A four-protein biomarker blood test improves lung cancer risk assessment over existing guidelines that rely solely upon smoking history, capturing risk for people who have ever smoked, not only for heavy smokers, an international research team reports in JAMA Oncology.
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Using sound waves, an international team of researchers has developed a gentle, contact-free method for separating circulating tumor cells from blood samples that is fast and efficient enough for clinical use.
Circulating tumor cells (CTCs) are small pieces of a tumor that break away and flow through the bloodstream. They contain a wealth of information about the tumor, such as its type, physical characteristics and genetic mutations.
For years, bioengineer Yaling Liu has been in pursuit of the deadly tumor cell. Liu has been perfecting a microfluidic device the size of two quarters that has the ability to catch and release circulating tumor cells (CTCs)--cancer cells that circulate in a cancer patient's blood. Such a device could lead to earlier detection of primary tumors and metastasis, as well as determine the effectiveness of treatment--all through a simple, non-invasive blood test.
Invariant natural killer T (iNKT) cells are powerful weapons our body's immune systems count on to fight infection and combat diseases like cancer, multiple sclerosis, and lupus. Finding ways to spark these potent cells into action could lead to more effective cancer treatments and vaccines.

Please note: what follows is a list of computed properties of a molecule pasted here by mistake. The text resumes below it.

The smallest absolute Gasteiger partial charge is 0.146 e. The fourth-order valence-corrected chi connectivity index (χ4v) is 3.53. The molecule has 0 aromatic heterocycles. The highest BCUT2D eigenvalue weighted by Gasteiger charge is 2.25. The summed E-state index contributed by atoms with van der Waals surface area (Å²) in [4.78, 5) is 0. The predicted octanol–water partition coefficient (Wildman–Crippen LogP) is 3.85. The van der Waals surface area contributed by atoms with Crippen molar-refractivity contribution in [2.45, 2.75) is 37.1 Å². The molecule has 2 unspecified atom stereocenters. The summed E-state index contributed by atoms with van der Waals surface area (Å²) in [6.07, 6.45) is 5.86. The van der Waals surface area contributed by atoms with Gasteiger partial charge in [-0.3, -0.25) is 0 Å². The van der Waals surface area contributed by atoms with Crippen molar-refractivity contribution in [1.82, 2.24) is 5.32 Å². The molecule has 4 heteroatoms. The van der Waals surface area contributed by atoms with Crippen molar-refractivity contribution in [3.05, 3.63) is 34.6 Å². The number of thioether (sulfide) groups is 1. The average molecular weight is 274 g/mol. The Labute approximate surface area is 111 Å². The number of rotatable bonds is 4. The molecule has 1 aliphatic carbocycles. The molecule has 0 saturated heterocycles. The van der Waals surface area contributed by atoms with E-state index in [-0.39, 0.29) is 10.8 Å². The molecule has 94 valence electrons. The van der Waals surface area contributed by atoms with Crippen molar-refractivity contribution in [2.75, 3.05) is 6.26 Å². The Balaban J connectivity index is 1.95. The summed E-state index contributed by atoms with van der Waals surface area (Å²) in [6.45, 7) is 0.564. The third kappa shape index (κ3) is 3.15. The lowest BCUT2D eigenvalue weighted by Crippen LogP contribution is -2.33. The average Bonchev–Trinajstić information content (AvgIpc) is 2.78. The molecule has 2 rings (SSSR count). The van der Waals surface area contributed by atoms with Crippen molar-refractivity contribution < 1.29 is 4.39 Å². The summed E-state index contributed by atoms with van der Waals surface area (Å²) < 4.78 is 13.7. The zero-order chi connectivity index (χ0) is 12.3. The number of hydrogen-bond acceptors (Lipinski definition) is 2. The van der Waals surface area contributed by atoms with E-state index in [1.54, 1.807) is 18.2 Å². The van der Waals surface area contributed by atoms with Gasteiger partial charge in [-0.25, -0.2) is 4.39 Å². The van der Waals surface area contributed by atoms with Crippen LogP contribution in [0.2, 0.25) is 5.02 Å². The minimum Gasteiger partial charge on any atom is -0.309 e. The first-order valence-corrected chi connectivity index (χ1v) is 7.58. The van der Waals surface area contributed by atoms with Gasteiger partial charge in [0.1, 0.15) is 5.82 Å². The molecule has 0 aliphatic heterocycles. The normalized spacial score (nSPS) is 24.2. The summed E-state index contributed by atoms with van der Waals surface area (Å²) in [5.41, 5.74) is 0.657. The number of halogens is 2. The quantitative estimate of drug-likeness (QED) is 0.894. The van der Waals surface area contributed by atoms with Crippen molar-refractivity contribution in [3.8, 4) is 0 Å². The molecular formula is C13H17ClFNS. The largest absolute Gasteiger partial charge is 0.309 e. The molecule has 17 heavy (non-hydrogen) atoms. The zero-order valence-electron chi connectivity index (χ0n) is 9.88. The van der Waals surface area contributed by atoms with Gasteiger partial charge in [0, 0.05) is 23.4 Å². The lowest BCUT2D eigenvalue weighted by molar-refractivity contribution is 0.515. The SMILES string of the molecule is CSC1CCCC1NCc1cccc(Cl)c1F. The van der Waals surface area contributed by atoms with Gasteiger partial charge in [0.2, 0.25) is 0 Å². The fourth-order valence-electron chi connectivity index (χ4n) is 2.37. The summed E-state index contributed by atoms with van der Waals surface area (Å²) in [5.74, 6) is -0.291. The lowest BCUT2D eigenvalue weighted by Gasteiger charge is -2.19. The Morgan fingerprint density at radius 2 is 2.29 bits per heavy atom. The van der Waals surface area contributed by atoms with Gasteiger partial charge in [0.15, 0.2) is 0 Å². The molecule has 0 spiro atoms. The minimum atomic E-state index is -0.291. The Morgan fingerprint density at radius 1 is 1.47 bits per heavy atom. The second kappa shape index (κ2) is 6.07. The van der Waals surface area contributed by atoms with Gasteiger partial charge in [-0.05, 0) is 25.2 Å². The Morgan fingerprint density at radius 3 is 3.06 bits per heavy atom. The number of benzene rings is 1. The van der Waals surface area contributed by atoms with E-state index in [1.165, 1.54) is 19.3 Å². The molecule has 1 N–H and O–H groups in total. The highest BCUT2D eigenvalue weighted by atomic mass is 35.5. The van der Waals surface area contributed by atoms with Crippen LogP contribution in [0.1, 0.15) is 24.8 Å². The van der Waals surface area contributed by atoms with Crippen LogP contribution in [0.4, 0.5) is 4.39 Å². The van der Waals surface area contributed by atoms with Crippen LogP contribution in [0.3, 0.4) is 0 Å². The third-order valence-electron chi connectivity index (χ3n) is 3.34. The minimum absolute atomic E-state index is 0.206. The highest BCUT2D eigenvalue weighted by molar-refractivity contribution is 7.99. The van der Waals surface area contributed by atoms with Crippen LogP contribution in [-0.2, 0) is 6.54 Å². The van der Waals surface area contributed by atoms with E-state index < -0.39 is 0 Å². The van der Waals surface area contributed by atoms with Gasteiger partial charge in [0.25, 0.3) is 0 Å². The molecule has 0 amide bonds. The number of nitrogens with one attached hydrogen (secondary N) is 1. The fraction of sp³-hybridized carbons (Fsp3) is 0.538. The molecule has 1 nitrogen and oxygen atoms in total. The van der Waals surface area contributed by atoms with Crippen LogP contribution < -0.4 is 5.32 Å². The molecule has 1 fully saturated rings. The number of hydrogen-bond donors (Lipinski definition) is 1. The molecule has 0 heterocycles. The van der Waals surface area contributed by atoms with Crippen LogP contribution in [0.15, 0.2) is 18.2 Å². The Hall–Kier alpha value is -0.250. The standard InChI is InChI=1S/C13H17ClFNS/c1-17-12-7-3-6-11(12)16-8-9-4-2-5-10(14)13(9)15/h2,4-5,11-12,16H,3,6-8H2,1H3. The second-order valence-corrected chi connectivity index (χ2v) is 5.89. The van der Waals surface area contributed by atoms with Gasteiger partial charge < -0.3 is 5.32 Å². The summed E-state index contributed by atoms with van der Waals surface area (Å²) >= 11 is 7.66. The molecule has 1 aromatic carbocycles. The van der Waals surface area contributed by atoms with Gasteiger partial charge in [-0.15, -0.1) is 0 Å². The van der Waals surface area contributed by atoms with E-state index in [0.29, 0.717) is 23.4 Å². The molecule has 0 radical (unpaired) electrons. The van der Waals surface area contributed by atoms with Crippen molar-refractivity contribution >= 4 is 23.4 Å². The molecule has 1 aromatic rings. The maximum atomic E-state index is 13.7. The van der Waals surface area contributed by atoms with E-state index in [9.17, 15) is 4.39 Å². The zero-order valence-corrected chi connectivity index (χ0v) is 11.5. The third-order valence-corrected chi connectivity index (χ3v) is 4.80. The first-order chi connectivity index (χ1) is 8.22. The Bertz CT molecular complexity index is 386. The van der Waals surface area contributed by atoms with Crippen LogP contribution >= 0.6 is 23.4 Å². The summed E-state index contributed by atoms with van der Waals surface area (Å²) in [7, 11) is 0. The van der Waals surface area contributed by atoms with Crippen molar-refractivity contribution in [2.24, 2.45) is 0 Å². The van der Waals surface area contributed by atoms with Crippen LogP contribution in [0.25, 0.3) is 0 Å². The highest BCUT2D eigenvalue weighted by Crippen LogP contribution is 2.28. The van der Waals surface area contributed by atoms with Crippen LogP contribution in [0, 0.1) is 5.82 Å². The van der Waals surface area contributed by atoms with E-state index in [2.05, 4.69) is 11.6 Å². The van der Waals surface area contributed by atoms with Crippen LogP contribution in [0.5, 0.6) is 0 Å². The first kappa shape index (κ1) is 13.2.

While several chemical compounds have shown promise stimulating iNKT cells in mice, their ability to activate human iNKT cells has been limited.
Researchers of the Universitat Politècnica de València and the Universidad de Granada, together with doctors from the Hospital Clínic Universitari de València are working on the development of a new system to help diagnose prostate cancer. The work being developed is part of the SICAP project.
Heretofore, researchers have already developed an online application that helps pathologists evaluate samples obtained in biopsies, as well as an initial version of the system that is capable of establishing whether the samples are carcinogenic or not.
A new approach to analyzing prostate gland tissue may help address a major challenge in treating prostate cancer - determining which tumors are unlikely to progress and which could be life threatening and require treatment. In their report published in the journal Scientific Reports, Massachusetts General Hospital (MGH) investigators describe how cellular metabolites - proteins produced as the results metabolic processes - in apparently benign tissues from cancerous prostates not only can determine the grade and stage of the tumor but also can predict its risk of recurrence.
Injection of skin test antigens (preparations used in skin tests for immunity) into warts appears to stimulate the immune system and successfully treat the injected wart and also helps to treat distant non-injected warts, according to a study in the May issue of Archives of Dermatology.
A University of Illinois and Mayo collaboration has demonstrated a novel gene expression analysis technique that can accurately measure levels of RNA quickly and directly from a cancerous tissue sample while preserving the spatial information across the tissue --something that conventional methods cannot do. The team's gene expression technique is described in a paper published in the online edition of Nature Communications.
Chlamydia trachomatis is a bacterium that is one of the most common sexually transmitted infections in Europe. Rates in sexually active young people are commonly between 5% and 10%. The number of diagnosed cases is increasing in many European countries, in part due to increased testing and the use of more sensitive tests. People with genital chlamydia may experience symptoms of genital tract inflammation including urethritis and cervicitis, but the majority remains asymptomatic.